The daily Nebraskan. ([Lincoln, Neb.) 1901-current, June 10, 1999, Summer Edition, Page 5, Image 5

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[ ___
Enough, already
|v Sports, entertainment sacrificing quality for quantity
j SAM MCKEWON is the
[ Daily Nebraskan summer
\ editor.
On Tuesday night, the first game of
| the Stanley Cup Finals was played.
| Hockey on ice. In June.
There is something very, very
l wrong with that picture. Hockey ought
i to end sometime in March, April, the
| latest. The sport simply seems out of
\ place in the summer, as it is played on a
j surface created by wintry conditions.
But it is a sign of times that our
\ entertainment industry is going horri
[ bly wrong by going horribly long.
I Everything in the sports and enter
| tainment system is dominated by
| length. More and more television pro
| grams go to an excruciating hour to
keep viewer^. Sports adds more and
games, more and more channels, so
there is no possible way to escape your
favorite year-round activity. It starts at
the lowest levels and works from there.
At the core of this entire transfor
mation is a likely culprit money Itpays
for die NBA to play basketball until the
end of July. More ratings. More adver
; rising. More everything.
losing records, some years. Your
favorite team might get in, but see how
you feel when they get swept by the No.
1 seed and you spent $100 to see that
happen. (New York Knick fans please
Length cheapens entertainment.
Gone is tightly written television and
film scripts, at the behest of labonOus
film making process. Anymore, mak
ing a film costs so much that movies
feel a show has to be two hours long for
it to be worth anything.
Seriously, is there any real reason a
show like “Buffy: The Vampire Slayer”
needs a full hour to tell its story? In the
30 minutes we must fill, we just a get a
bunch of talky dialogue anyway.
Movies are worse. As much as I like
Martin Scorese as a director, his movies
are~becoming the equivalent of shop
ping with a woman: you browse and
browse in a store for entirely too long,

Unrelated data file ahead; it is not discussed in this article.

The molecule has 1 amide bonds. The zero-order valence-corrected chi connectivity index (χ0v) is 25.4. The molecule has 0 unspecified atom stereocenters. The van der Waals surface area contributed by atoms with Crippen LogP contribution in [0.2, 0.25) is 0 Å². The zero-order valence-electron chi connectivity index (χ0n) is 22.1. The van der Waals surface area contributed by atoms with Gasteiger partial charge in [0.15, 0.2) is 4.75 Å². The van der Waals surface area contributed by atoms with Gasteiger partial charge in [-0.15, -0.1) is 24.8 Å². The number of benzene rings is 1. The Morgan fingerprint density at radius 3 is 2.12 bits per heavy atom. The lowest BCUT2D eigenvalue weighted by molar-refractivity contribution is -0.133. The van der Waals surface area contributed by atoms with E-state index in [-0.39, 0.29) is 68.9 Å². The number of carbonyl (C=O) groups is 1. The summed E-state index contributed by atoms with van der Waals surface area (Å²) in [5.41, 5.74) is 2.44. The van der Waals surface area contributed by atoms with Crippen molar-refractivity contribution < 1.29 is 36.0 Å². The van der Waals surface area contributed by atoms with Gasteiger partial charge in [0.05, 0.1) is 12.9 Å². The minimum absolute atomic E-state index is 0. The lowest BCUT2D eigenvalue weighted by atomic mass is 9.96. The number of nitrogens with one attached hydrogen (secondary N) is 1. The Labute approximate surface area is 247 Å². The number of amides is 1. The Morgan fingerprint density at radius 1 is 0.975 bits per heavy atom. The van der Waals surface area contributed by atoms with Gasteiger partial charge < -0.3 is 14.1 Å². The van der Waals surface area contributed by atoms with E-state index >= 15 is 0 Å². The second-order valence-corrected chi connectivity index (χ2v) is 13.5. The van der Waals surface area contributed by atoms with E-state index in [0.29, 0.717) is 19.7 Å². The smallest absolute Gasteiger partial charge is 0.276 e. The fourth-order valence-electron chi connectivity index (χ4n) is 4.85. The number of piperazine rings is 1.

get nothing, and move on to the next
store. His most recent effort, “Kqndun”
was a battle is fighting off sleep.
It ought to be a sign
when every movie nom
No longer are our
eyes bigger than
our stomachs, but
our brains are, too.
Thirty minutes of
news is not enough;
we need 24 hours.”
inated for an Academy Award for best
picture was two hours or longer. The
film that won, “Shakespeare In Love”
122 minutes long (two hours, two min
utes). A two-hour comedy. My God.
More and more often, length deter
mines quality when it never should
have. Of our finest literature, many of it
is short. But longer and longer nov
els get all of the attention, for no
apparent reason. In an English
class of mine, I asked a class
Professional teams love the two
month long playoffs. Ticket prices
\ always go up in tfie playoffs.
Everybody wants a piece.
I Thousands of fans waited out
j side the Buffalo Sabres’
\ arena for a ticket to the
! first Stanley Cup the ;,
; team has ever been in. J JL
j They were notified
: the tickets had sold
; out in about nine
i minutes. The
| longer the playoffs,
5 the better.
|. Meanwhile,
: length simply
; cheapens
| quality,
i There’s
I teams in the
1 NBA and
| NHL play
o f f s
mate how long the ideal novel
ought to be. She replied,
“About 700 pages.” “The
Great Gatsby” is 216. “A
Clockwork Orange” is 192.
‘Old Man and the Sea” is 127.
What is our obsession with
length? Some link it to technology.
Others, to money. Think about: are
you going to pay for $27 book if
it’s only 100 pages long? Not
More likely, it s our devo
tion to indulging ourselves with
information. No longer are our
eyes bigger than our stomachs,
but our brains are, too. Thirty
minutes of news is not enough;
we need 24 hours. Newspapers are
following in on the act, too. I’ll read
features that are 100, sometimes 150
inches long. This is brutal reading.
The world ought to be ending if I’m
reading that in a newspaper. We want
more and more information than we
can handle: more images, more pages,
more playoffs, more bang for our buck.
And when television and film give
us what we want, we’re bored or too
full to care. Pretty soon, somebody
will be inventing a doggie bag for
your brain.